Cloves, clove gilliflowers
clou de girofle (French)
(Eugenia aromatica, E. carophyllata, Syzygium aromaticum, Caryophyllus aromaticus, Jambosa caryophyllus – Family Myrtaceae)
Some authorities do not accept the separation of the genus Syzygium from Eugenia; but, the clove is closely related to the rose-apple, Jambolan, pitanga, and allspice. A clove is the unopened flower bud of an evergreen tree belonging to the Myrtle family. The trees can live for more than a century and thrive only in coastal areas, where it is said that their fragrance permeates the air and is carried far out to sea by winds. The trees can reach heights of forty feet and, if allowed, will bear clusters of brilliant scarlet flowers twice a year. Before they reach that stage, however, the greenish pink buds are gathered and dried to become the reddish brown powder available commercially. The four petals, with the stamens inside, form the quadrangular nail-like head of the clove. The French name literally means “nail of clove”, referring to the shape of the dried bud. The nail is also referred to in several other languages, including Spanish, Portuguese, Italian, Persian, and Arabic. “Clove gilliflowers” is an ingredient named in early English recipes from the 17th and 18th centuries and refers to pinks (Dianthus caryophyllus). These flowers have the aroma of cloves.
Clove trees are native to the southeast Asian islands that make up Indonesia. In ancient times, these islands were known as the “Spice Islands”, and included what is now Java, Sumatra, the Celebes, the Lesser Sundas, and the Moluccas (eastern Indonesia). Today, the Malagasy Republic (Madagascar) and Zanzibar are also major producers; but the major consumer is Indonesia, which uses over 30,000 tons per year in the manufacture of ‘kretek’ cigarettes. Eugenol, which is also present in cinnamon, is the substance which gives cloves their distinctive aroma. Clove oil possesses strong antiseptic qualities, and has long been used for various medicinal purposes.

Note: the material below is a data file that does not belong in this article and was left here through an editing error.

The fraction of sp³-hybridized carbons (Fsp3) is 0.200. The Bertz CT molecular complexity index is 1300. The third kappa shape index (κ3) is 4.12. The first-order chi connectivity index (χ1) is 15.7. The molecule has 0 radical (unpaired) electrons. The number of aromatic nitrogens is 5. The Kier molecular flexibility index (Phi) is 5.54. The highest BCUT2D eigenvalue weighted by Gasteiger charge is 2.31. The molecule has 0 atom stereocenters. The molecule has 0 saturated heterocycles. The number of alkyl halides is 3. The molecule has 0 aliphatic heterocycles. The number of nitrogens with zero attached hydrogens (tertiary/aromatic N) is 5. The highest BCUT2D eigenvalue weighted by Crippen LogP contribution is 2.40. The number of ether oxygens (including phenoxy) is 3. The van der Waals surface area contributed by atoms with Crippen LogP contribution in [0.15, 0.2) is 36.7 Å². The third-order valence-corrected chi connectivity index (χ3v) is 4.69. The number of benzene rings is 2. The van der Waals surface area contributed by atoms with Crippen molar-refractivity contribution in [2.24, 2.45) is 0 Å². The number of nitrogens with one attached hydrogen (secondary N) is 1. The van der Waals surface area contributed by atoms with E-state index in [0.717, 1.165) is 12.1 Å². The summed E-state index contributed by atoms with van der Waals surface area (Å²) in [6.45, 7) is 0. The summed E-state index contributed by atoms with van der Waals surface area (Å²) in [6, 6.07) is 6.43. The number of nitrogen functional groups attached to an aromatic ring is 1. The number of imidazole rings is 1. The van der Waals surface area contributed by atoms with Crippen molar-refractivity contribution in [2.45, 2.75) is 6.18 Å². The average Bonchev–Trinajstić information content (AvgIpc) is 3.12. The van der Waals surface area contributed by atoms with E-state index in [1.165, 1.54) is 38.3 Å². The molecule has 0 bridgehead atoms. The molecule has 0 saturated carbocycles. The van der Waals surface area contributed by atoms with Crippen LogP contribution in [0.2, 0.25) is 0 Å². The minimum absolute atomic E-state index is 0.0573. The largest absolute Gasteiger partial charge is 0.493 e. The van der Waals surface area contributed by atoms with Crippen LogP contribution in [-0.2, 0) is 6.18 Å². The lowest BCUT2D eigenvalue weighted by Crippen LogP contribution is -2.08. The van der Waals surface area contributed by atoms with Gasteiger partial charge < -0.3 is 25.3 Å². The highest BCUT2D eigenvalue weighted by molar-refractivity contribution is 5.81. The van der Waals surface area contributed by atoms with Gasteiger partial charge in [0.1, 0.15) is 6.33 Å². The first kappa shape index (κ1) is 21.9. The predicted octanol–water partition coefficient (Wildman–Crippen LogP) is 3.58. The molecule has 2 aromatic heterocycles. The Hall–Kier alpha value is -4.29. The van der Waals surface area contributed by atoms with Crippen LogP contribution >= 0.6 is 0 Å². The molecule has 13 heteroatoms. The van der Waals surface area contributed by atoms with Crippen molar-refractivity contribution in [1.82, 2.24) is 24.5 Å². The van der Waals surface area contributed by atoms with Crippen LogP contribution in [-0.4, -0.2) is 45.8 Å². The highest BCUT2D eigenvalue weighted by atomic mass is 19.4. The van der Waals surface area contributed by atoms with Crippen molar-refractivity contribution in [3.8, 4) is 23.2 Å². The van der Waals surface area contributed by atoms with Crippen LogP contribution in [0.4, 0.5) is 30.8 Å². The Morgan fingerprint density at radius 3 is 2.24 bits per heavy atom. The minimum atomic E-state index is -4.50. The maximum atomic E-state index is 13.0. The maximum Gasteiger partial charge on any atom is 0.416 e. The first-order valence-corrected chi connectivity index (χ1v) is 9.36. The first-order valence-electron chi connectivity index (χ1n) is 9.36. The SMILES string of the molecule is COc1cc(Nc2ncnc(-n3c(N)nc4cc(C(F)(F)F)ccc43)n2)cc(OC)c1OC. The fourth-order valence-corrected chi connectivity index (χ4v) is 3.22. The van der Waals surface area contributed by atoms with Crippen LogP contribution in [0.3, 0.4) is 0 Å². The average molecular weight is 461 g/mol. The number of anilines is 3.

Used as a spice in southeast Asia and India since ancient times, cloves first became known in the West during the 7th century and, by the medieval period, was an important item of trade. The Dutch, who dominated the spice trade in the early 1600s, tried to increase the value of cloves by creating a “shortage” through the destruction of clove trees on all but two small islands of the East Indies. Continuing such a policy for well over a century, the Dutch reaped huge profits all the while stockpiling vast supplies in their warehouses in Batavia, and strictly controlling the quantity of the spice on the world market. By 1768, the Dutch had enough cloves on hand to supply all of Europe for ten years. Shortly thereafter, the French succeeded in destroying this Dutch market stronghold by establishing their own clove plantations in Madagascar and Mauritius. It was then that the spice ceased to be a luxury item and was, for the first time, made available to all cross sections of society.